Materialism and Jesus

I woke up this morning to a small dusting of snow on the roads. My wife went to work, and I cleaned the house. The best way to clean is listening to podcasts, in my opinion. My podcast of choice was Timothy Keller: Treasure vs. Money.  His analysis of our materialistic inclinations as Americans was quite astounding. Definitely worth a listen.

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My life is at a weird point. I am in a job I enjoy for the most part (auto technician) an I am heading up the shop’s social media as well. It is a cool job description, but still not what my end goal is.

 

I am also dabbling in helping other people grow their business brand. I do not have a whole lot of experience other than my business podcasts and building a small landscaping company that turned a decent profit over the summer. I am essentially learning as I go and seeing what works. Currently I am helping friends and family.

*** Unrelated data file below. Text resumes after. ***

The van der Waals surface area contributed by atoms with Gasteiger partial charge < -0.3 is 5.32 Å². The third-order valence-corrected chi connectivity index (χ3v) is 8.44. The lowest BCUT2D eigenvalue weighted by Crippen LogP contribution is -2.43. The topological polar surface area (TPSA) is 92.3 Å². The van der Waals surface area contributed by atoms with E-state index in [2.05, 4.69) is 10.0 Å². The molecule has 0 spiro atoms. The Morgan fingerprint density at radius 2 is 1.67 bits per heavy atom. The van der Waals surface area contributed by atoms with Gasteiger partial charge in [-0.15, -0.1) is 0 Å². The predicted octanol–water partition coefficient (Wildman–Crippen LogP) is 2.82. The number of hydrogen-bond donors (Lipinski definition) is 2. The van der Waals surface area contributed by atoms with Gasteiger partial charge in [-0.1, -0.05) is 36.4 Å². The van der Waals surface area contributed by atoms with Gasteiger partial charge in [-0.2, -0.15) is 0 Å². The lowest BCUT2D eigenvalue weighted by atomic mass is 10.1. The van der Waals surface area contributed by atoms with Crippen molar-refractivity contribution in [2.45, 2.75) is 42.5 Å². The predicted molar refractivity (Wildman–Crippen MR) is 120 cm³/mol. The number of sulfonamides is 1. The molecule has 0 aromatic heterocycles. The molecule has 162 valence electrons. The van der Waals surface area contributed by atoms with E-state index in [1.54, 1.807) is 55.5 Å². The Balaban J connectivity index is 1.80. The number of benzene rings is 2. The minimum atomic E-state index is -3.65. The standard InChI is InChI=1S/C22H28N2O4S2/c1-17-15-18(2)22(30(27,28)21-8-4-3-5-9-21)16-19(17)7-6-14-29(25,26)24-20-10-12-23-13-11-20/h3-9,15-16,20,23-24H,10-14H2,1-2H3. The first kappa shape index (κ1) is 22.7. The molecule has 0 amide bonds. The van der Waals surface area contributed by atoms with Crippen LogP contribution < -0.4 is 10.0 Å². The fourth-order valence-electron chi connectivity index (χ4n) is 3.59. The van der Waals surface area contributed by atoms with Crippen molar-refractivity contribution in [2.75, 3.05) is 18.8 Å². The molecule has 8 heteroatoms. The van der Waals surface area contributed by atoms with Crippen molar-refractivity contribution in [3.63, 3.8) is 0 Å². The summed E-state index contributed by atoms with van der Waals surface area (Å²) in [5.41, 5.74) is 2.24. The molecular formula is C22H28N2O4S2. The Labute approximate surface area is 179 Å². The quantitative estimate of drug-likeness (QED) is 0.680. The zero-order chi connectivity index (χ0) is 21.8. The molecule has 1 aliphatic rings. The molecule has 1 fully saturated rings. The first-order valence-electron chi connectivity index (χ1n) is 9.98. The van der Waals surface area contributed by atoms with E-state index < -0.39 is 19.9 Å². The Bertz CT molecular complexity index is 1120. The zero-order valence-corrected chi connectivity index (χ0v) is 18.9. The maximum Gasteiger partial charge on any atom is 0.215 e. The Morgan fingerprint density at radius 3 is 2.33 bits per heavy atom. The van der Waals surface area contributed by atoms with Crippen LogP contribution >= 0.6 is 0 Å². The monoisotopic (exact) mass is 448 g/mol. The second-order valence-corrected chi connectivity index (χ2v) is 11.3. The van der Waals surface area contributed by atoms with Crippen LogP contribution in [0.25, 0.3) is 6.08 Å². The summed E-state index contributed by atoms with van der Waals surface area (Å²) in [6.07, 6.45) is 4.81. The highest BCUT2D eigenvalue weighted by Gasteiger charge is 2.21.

These thoughts brought a lot of insecurity to my soul. Questions ran through my head, wondering if i would be “stuck” at one job, or that I would regret not doing this or that.

It is no coincidence that as I was stressed and frustrated over my lack of “direction” in life, Tim Keller’s voice rang through the house as I was putting away the dishes. His challenge in his message was to reconsider all of your ideas of materialism. Most Americans do not consider themselves materialistic.

This thought challenged me, because I do not consider myself materialistic. But as He spoke and revealed Jesus’ words about money, The Holy Spirit revealed to me my indwelling materialism. What were my end goals for my business? For my job? For my life? Subconsciously it is to make money. Not to glorify God, not to make God look great, but rather to make money so I will not have to work as much. This is materialism.